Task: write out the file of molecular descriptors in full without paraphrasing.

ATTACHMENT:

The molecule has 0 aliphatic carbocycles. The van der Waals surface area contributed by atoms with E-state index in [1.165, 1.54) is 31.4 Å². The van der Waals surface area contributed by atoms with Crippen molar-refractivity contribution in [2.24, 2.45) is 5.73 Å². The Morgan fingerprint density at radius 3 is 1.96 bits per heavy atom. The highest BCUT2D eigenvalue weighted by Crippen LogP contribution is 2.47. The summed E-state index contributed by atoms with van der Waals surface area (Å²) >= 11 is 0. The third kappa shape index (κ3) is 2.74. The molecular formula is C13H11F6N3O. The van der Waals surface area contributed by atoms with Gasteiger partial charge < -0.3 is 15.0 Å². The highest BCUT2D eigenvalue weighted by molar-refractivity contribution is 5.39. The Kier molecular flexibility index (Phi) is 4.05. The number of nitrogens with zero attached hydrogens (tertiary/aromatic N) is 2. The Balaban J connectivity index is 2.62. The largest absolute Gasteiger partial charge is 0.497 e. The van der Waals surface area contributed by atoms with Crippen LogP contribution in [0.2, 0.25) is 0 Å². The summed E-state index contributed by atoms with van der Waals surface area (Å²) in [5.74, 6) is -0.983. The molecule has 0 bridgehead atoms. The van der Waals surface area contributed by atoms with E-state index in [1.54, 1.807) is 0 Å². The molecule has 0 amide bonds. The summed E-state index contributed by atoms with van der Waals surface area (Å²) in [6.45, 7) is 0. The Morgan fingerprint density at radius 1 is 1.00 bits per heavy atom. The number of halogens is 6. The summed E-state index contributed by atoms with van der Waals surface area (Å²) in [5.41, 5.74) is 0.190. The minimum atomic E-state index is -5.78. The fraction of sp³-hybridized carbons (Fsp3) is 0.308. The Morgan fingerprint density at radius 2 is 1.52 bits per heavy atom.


The molecule has 0 aliphatic carbocycles. The van der Waals surface area contributed by atoms with E-state index in [1.165, 1.54) is 31.4 Å². The van der Waals surface area contributed by atoms with Crippen molar-refractivity contribution in [2.24, 2.45) is 5.73 Å². The Morgan fingerprint density at radius 3 is 1.96 bits per heavy atom. The highest BCUT2D eigenvalue weighted by Crippen LogP contribution is 2.47. The summed E-state index contributed by atoms with van der Waals surface area (Å²) >= 11 is 0. The third kappa shape index (κ3) is 2.74. The molecular formula is C13H11F6N3O. The van der Waals surface area contributed by atoms with Gasteiger partial charge < -0.3 is 15.0 Å². The highest BCUT2D eigenvalue weighted by molar-refractivity contribution is 5.39. The Kier molecular flexibility index (Phi) is 4.05. The number of nitrogens with zero attached hydrogens (tertiary/aromatic N) is 2. The Balaban J connectivity index is 2.62. The largest absolute Gasteiger partial charge is 0.497 e. The van der Waals surface area contributed by atoms with Crippen LogP contribution in [0.2, 0.25) is 0 Å². The summed E-state index contributed by atoms with van der Waals surface area (Å²) in [5.74, 6) is -0.983. The molecule has 0 bridgehead atoms. The van der Waals surface area contributed by atoms with E-state index in [1.54, 1.807) is 0 Å². The molecule has 0 amide bonds. The summed E-state index contributed by atoms with van der Waals surface area (Å²) in [6.45, 7) is 0. The Morgan fingerprint density at radius 1 is 1.00 bits per heavy atom. The number of halogens is 6. The summed E-state index contributed by atoms with van der Waals surface area (Å²) in [5.41, 5.74) is 0.190. The minimum atomic E-state index is -5.78. The fraction of sp³-hybridized carbons (Fsp3) is 0.308. The Morgan fingerprint density at radius 2 is 1.52 bits per heavy atom.